The Colorful Brown

One of the few butterflies that are still hanging around is the Rounded Metalmark, one of my most seen tiny butterflies this years and unlike a lot of the brown Skippers, he/she is a “colorful brown” to me. I like blue and brown together with the orange and those big beady eyes! And he’s only a little larger than my thumbnail! 🙂

Rounded Metalmark, Atenas, Costa Rica

More in my Rounded Metalmark GALLERY.

¡Pura Vida!

Persistent Flower!

Anthuriums have almost always done well in my garden and even better in a big pot on my terrace where they get sun about 80% of the day. They grow in one shady part of my garden with almost no sun, but not as well and with smaller & fewer flowers. But this week I observed this “stray” among my taller plants that get 60+% sunshine, mostly midday. I did not plant the anthurium there where the taller plants get all of the sun, but look what this flower did that somehow got planted among the tall ones! It sent the flower stem up through the tall plants to a height of 5 ft 3 inches, that’s 63 inches or 160 centimeters! It’s the first time I’ve seen an anthurium shoot up that high! It is obviously one strong and persistent flower! 🙂

Anthurium reaching over 5 feet up for sunshine.

See the ones in a pot with about 80% sun and another in almost total shade. They all seem to do well, but the above one shows that sunshine is important to any flower, even one that grows in the shade. 🙂

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Today’s Lone Butterfly

This morning’s walk through the garden revealed only one butterfly, but a favorite! 🙂 The Rounded Metalmark, Caliphelis perditalis, (linked to my other gallery shots), a tiny butterfly in the Riodinidae or Metalmark family of butterflies about the size of two of my thumbnails. I love the rich blend of blue, orange and brown colors and in my gallery you can see some shots of his “cute” bug-eyed face! 🙂 Surprisingly, the only place I’ve seen this species so far is in my garden here in Atenas. 🙂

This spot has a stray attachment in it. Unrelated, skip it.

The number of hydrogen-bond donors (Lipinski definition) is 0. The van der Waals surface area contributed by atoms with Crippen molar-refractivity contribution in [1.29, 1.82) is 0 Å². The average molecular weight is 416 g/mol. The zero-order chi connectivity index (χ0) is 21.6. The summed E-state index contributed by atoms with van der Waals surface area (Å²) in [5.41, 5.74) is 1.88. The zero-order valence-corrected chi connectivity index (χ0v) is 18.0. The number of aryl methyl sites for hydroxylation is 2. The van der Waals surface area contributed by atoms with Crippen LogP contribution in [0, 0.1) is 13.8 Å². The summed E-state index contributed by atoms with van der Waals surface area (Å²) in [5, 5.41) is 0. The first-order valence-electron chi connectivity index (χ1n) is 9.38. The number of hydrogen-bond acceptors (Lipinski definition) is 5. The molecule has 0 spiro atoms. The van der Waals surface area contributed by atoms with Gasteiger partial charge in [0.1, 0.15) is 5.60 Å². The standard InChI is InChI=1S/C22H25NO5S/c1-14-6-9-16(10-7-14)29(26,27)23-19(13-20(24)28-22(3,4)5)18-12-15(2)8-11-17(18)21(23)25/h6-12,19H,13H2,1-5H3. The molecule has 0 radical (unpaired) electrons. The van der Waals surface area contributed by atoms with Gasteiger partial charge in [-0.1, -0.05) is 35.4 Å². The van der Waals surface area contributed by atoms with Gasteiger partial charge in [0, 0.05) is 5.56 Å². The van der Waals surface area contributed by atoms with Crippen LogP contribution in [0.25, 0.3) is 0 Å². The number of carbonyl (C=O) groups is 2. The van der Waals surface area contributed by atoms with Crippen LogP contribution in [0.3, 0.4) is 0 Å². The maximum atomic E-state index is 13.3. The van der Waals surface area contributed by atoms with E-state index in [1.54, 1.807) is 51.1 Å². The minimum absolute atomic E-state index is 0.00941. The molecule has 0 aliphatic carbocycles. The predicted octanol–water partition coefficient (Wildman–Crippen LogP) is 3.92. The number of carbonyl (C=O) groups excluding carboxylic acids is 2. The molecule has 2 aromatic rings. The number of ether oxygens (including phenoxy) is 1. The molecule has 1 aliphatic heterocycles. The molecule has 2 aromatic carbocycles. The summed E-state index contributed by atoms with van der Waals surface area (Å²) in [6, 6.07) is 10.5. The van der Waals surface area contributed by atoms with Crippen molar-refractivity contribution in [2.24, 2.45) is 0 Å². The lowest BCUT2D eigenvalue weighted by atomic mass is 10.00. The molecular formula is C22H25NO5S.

And yes, butterflies seem to be fading (moving or dying off) a little earlier this year than usual. I will be interested to see if there are more in the “wilder” forest preserve I will visit next week at Macaw Lodge adjacent to Carara National Park. And hopefully more birds there too! 🙂

Rounded Metalmark, Atenas, Costa Rica

¡Pura Vida!

And an interesting announcement in our online English-language newspaper, Tico Times, this week: Travel & Leisure Magazine Named Costa Rica the 2024 Destination of the Year!

Or better yet, go directly to the Travel+Leisure articles on Costa Rica!

¡Pura Vida!

Morning Coffee & Wildlife

Friends up the hill invited me for coffee on their terrace yesterday where they have both a hummingbird feeder and a fruit feeder to attract more birds. And though they too have had fewer birds this year of El Niño weather, they get more than me because of their feeders and maybe their location adjacent the Calle Nueva Forest. Here’s what I was able to photograph while drinking coffee and talking a lot, though the one hummingbird never slowed down enough for a shot. 🙂

Lesson’s Motmot

4 birds, 2 insects and one iguana . . .